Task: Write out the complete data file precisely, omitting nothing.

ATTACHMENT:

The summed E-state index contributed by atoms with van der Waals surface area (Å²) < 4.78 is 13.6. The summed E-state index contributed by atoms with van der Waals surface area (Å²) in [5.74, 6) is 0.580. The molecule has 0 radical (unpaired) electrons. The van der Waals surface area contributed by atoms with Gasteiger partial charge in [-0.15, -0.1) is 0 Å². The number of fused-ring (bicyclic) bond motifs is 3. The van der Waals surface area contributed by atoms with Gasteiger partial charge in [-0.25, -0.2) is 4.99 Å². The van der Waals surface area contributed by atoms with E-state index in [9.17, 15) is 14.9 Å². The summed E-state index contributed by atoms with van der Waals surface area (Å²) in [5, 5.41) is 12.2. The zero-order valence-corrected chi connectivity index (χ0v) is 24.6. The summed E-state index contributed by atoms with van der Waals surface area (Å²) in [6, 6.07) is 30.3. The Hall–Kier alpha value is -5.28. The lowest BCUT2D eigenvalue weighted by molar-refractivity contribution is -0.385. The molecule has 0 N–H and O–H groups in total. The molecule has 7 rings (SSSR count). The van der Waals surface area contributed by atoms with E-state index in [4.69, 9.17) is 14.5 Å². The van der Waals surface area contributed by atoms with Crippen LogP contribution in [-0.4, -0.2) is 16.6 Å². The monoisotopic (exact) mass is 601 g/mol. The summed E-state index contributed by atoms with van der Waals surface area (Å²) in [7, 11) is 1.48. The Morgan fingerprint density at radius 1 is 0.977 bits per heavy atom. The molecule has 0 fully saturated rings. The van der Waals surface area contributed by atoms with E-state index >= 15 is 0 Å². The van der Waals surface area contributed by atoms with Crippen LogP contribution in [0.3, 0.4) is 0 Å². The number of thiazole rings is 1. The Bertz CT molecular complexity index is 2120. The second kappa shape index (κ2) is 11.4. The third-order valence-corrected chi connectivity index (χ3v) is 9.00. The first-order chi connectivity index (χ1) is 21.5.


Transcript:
The summed E-state index contributed by atoms with van der Waals surface area (Å²) < 4.78 is 13.6. The summed E-state index contributed by atoms with van der Waals surface area (Å²) in [5.74, 6) is 0.580. The molecule has 0 radical (unpaired) electrons. The van der Waals surface area contributed by atoms with Gasteiger partial charge in [-0.15, -0.1) is 0 Å². The number of fused-ring (bicyclic) bond motifs is 3. The van der Waals surface area contributed by atoms with Gasteiger partial charge in [-0.25, -0.2) is 4.99 Å². The van der Waals surface area contributed by atoms with E-state index in [9.17, 15) is 14.9 Å². The summed E-state index contributed by atoms with van der Waals surface area (Å²) in [5, 5.41) is 12.2. The zero-order valence-corrected chi connectivity index (χ0v) is 24.6. The summed E-state index contributed by atoms with van der Waals surface area (Å²) in [6, 6.07) is 30.3. The Hall–Kier alpha value is -5.28. The lowest BCUT2D eigenvalue weighted by molar-refractivity contribution is -0.385. The molecule has 0 N–H and O–H groups in total. The molecule has 7 rings (SSSR count). The van der Waals surface area contributed by atoms with E-state index in [4.69, 9.17) is 14.5 Å². The van der Waals surface area contributed by atoms with Crippen LogP contribution in [-0.4, -0.2) is 16.6 Å². The monoisotopic (exact) mass is 601 g/mol. The summed E-state index contributed by atoms with van der Waals surface area (Å²) in [7, 11) is 1.48. The Morgan fingerprint density at radius 1 is 0.977 bits per heavy atom. The molecule has 0 fully saturated rings. The van der Waals surface area contributed by atoms with E-state index >= 15 is 0 Å². The van der Waals surface area contributed by atoms with Crippen LogP contribution in [0.3, 0.4) is 0 Å². The number of thiazole rings is 1. The Bertz CT molecular complexity index is 2120. The second kappa shape index (κ2) is 11.4. The third-order valence-corrected chi connectivity index (χ3v) is 9.00. The first-order chi connectivity index (χ1) is 21.5.